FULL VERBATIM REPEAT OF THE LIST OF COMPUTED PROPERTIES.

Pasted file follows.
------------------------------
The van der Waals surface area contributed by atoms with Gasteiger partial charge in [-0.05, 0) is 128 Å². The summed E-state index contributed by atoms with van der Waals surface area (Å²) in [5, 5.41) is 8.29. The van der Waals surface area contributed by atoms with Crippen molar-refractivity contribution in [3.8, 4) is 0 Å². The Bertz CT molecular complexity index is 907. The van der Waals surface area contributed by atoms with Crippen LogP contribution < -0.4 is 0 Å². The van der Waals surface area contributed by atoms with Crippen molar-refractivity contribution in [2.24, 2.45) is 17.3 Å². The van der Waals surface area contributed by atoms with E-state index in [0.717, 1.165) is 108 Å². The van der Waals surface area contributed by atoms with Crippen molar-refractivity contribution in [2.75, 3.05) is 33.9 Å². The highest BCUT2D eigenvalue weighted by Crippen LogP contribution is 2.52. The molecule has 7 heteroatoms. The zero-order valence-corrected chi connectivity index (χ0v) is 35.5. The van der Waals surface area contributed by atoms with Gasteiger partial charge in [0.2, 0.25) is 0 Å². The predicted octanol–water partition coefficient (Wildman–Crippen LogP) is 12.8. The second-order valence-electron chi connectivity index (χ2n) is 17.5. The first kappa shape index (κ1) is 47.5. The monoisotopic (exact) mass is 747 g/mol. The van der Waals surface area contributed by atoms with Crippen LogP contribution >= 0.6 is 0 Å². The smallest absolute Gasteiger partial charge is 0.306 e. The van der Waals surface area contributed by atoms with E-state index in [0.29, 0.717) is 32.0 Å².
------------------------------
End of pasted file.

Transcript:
The van der Waals surface area contributed by atoms with Gasteiger partial charge in [-0.05, 0) is 128 Å². The summed E-state index contributed by atoms with van der Waals surface area (Å²) in [5, 5.41) is 8.29. The van der Waals surface area contributed by atoms with Crippen molar-refractivity contribution in [3.8, 4) is 0 Å². The Bertz CT molecular complexity index is 907. The van der Waals surface area contributed by atoms with Crippen LogP contribution < -0.4 is 0 Å². The van der Waals surface area contributed by atoms with Crippen molar-refractivity contribution in [2.24, 2.45) is 17.3 Å². The van der Waals surface area contributed by atoms with E-state index in [0.717, 1.165) is 108 Å². The van der Waals surface area contributed by atoms with Crippen molar-refractivity contribution in [2.75, 3.05) is 33.9 Å². The highest BCUT2D eigenvalue weighted by Crippen LogP contribution is 2.52. The molecule has 7 heteroatoms. The zero-order valence-corrected chi connectivity index (χ0v) is 35.5. The van der Waals surface area contributed by atoms with Gasteiger partial charge in [0.2, 0.25) is 0 Å². The predicted octanol–water partition coefficient (Wildman–Crippen LogP) is 12.8. The second-order valence-electron chi connectivity index (χ2n) is 17.5. The first kappa shape index (κ1) is 47.5. The monoisotopic (exact) mass is 747 g/mol. The van der Waals surface area contributed by atoms with Crippen LogP contribution >= 0.6 is 0 Å². The smallest absolute Gasteiger partial charge is 0.306 e. The van der Waals surface area contributed by atoms with E-state index in [0.29, 0.717) is 32.0 Å².